Welcome
Username:

Password:


Remember me

[ ]
[ ]
Main Menu
· Home
· Forum
· CAKC Officers
· CAKC By-laws
· Join the CAKC
· Article Library
· Links
· Photo Album
Forthcoming Events

See our 2018 Calendar


Next Event - January 13 2018 – KKG meeting hosted by George Davis, Wilmington DE 19803

For more details contact Cris Diaz - diazvca©aol.com

Cameronense breeding information

Cameronense breeding information
by Monty Lehmann



I have bred several cameronense locations by using the following breeding set-up: I start with a ten gallon tank, fill with soft (30 ppm) water. I add about 1/2 to 3/4 of an inch of standard Canadian peatmoss (that has been boiled three times with a vigorous rinse in a coarse net between boilings) to the bottom of the tank. I get about a dozen large oak leaves, rinse then under the kitchen tap and then I layer them in the tank with a small twig ot two to keep them from compacting too much.

A box filter with filter floss and a cover is added. Three sides of the tank are covered with black construction paper and a tight fitting cover is a must.

I introduce a pair or trio (if available), feed baby brine shrimp, mosquito larvae and any other small live foods that are available. In about five weeks fry appear, but they are quit difficult to see at first as the tank is very dark. You must sit very quietly until the parents, then the fry come out of their hiding spots. After two months plus I set up a new tank for the parents and raise the fry in the original tank.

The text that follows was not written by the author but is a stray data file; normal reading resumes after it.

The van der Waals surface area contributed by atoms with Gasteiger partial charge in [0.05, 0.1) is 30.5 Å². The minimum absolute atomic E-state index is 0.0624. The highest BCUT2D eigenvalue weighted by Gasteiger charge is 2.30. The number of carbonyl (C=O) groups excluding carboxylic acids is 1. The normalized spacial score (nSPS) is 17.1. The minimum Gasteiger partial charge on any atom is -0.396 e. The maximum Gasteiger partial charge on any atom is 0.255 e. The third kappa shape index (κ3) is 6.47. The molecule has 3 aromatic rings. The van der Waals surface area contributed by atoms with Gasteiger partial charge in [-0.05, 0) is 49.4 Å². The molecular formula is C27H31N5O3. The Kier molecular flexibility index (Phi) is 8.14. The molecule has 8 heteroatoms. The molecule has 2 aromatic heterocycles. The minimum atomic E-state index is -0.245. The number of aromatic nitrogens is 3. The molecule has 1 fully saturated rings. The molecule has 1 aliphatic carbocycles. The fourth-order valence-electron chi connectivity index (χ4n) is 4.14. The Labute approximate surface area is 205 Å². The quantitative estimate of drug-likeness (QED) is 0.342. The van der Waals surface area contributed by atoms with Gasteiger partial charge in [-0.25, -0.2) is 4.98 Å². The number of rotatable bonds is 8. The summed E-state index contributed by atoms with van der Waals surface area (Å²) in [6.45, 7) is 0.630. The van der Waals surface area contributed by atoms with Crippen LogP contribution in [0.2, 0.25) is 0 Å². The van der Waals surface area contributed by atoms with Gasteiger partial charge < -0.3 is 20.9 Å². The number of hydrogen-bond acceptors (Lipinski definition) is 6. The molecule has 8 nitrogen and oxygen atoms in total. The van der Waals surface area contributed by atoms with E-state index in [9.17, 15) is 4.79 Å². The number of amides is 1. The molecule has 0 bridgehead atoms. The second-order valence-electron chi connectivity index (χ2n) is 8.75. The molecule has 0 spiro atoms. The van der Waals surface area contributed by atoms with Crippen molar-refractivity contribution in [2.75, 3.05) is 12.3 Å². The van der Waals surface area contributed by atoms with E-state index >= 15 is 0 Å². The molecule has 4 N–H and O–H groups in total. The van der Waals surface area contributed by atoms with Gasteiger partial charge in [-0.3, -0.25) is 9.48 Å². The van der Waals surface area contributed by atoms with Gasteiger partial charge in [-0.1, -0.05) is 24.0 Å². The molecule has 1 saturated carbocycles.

A word of caution: you must make small weekly water changes to keep the tank ph from getting too low. The ph can crash easily because the hardness is so low. Also, the oak leaves do rot and end up a gooey mess after a few months. I have never been able to re-use them.

I tried many mop set-ups before I went to this level of effort. All were unsatisfactory due to low(or no) numbers of eggs and fry produced. This also works for A. raddai, although not as necessary.